Australian Alps Walking Track guide

Download the Australian Alps Walking Track guide

About this guide

WALHALLA to CANBERRA – The Australian Alps Walking Track winds through the high country of Victoria, New South Wales and the ACT. It traverses rugged remote alpine country and bushwalkers must always be experienced, self reliant and have good navigation skills.

On the Australian Alps Walking Track you will visit some of Australia’s finest alpine national parks. The track climbs our highest mountains and crosses exposed high plains. It passes through magnificent tall forests and stunted snow gum woodlands, and discovers sites rich in history.

Origins

The Australian Alps Walking Track is an extension of the Victorian Alpine Walking Track, through New South Wales and the Australian Capital Territory. For many years bushwalking enthusiasts from the Federation of Victorian Walking Clubs and various government agencies promoted the concept of a long distance walking track from Walhalla to Canberra. The Victorian Alpine Walking Track, developed in the 1970s, was the first stage in the dream of linking the Australian Alps with a three-state trail. Continuing the Australian Alps Walking Track through Kosciuszko National Park (NSW) and Namadgi National Park (ACT) turned that dream into reality.

On the right track

The 650 kilometre track generally follows ridges and high plains through some of the highest country in Australia. It is mostly far from any towns or other settlement. You can join the track at many places between Walhalla and Canberra, as it joins popular walking tracks in the Baw Baw, Alpine, Kosciuszko and Namadgi national parks. You can walk the track in eight weeks, but many people choose to walk shorter sections such as those on the Baw Baw Plateau, the Bogong High Plains, and in the Jagungal Wilderness Area.

Navigation

The track is distinctively identified at track and road intersections for its entire length.

It follows well maintained walking tracks, barely visible foot pads, grassy fire access trails, and four-wheel drive vehicle tracks. To tackle the track you should be an experienced bushwalker, used to travelling in remote areas, and skilled in the use of map and compass. In some heavily forested sections of track in Victoria where it is difficult to navigate, the yellow track markers will be placed on trees. Please note there are no markers in Wilderness areas. A GPS and EPIRB may be useful. You must not depend on track markers for navigation.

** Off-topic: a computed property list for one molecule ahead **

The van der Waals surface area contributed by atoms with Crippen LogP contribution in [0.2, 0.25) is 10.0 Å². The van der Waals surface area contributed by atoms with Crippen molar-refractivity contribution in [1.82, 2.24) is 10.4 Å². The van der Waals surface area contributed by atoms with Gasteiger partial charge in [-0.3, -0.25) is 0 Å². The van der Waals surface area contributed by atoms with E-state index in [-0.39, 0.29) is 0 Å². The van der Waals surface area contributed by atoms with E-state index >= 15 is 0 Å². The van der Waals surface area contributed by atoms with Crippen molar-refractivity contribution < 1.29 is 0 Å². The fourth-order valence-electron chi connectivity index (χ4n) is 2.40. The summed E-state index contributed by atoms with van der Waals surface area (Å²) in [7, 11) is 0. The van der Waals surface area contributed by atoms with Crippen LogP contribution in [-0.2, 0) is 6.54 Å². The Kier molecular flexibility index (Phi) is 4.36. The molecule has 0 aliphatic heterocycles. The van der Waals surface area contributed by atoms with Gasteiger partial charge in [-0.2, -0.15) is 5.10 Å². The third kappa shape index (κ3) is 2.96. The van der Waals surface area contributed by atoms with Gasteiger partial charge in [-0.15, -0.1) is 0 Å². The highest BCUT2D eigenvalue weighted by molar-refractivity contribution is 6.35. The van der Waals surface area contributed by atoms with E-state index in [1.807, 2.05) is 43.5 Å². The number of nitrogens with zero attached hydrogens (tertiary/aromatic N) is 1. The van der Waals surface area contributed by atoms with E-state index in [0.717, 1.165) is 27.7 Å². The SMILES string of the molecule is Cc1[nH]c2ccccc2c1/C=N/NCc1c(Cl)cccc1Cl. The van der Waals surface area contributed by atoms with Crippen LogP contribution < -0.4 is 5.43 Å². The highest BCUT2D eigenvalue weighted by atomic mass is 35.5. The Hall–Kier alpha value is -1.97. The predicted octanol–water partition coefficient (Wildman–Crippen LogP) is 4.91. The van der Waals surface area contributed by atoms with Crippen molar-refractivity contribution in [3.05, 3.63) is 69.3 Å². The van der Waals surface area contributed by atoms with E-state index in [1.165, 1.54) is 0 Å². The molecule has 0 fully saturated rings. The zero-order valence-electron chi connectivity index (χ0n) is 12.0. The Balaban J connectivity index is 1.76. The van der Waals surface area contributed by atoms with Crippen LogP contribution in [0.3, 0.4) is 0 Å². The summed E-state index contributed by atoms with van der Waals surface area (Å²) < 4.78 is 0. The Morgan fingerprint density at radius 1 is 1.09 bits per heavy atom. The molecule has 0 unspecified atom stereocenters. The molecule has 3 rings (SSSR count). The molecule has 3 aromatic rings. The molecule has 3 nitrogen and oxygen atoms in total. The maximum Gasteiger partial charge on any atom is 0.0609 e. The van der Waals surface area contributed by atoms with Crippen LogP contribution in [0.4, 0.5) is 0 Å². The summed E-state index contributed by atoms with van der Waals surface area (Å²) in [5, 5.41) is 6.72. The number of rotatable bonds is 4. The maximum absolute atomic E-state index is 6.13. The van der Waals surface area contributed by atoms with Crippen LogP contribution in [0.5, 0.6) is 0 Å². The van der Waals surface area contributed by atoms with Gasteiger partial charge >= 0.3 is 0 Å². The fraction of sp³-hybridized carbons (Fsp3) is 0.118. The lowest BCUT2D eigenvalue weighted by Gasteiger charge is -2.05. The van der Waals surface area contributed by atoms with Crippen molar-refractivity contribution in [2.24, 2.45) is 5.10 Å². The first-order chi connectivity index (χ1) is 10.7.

Totems with directional markers are located at road and track intersections. New yellow track markers have replaced the older blue markers to improve visibility and to meet new Australian standards.

Wilderness

The track passes through five wilderness areas: Razor/Viking, Cobberas, Pilot, Jagungal and Bimberi. There are no directional markers or signs within these areas and walkers must be prepared for remote area navigation.

Weather

Weather conditions in the mountains are colder, wetter and much less predictable than at lower altitudes. During winter and spring snow can cover long sections of the track. In summer, thunderstorms are common and snow may fall, especially on the higher mountains. You need to be equipped for camping in all conditions and to be familiar with the symptoms and treatment of dangerous cold stress (hypothermia) and heat stress (hyperthermia).

Water

Water can be scarce along some sections of the track, especially in summer and along the drier ridges and spurs. Boil or filter all water. Be prepared to carry water, enough for two days.

Permits and restrictions apply along sections of the track

  • fuel stove only areas exist in Baw Baw National Park, Alpine National Park, at Mount Bogong, in Kosciuszko National Park above the tree line (about 1700 metres altitude) and in the Cotter Catchment of Namadgi National Park
  • camping and fire permits are required for sections of Namadgi National Park
  • camping restrictions apply in the Thomson and Jordan water supply catchments of Victoria.

Australian Alps national parks

The Australian, Victorian, NSW and ACT governments work closely together, as the Australian Alps Liaison Committee, to better manage the ancient and unique landscapes of the national parks in the Australian Alps. Parks and reserves managed under the internationally respected cross-border arrangements stretch from the outskirts of Canberra through NSW to the mountains of Victoria.

The Australian Alps Walking Track represents the spirit of cooperation across the Australian Alps national parks.

For further information

Victoria:
Walhalla General Store 03 5165 6227
Parks Victoria information line 13 1963
Baw Baw National Park, Erica 03 5165 3204
Alpine National Park, Bright 03 5755 0000

New South Wales:
Snowy Region Visitor Centre 02 6450 5600
Tumut Visitor Centre 02 6947 7025

Australian Capital Territory:
Namadgi Visitor Centre 02 6207 2900
ACT Information Line 13 2281

Maps

Australian Alps Tourist Map 1:500 000 – 02 6242 0995
Stuart Brookes Bush Maps Victoria
Information Victoria: Vicmap 1:25 000 and 1:50 000 – 1300 366 356
NSW Land and Property Information: 1:25 000 and 1:50 000 – 02 6332 8123
ACT Government: Namadgi Map and Guide, 1:100 000 – 02 6207 2900

Books

Australian Alps Walking Track by John Siseman 1998 from Pindari Books
Wild guide to plants and animals of the Australian Alps 1999 from Envirobook Publishing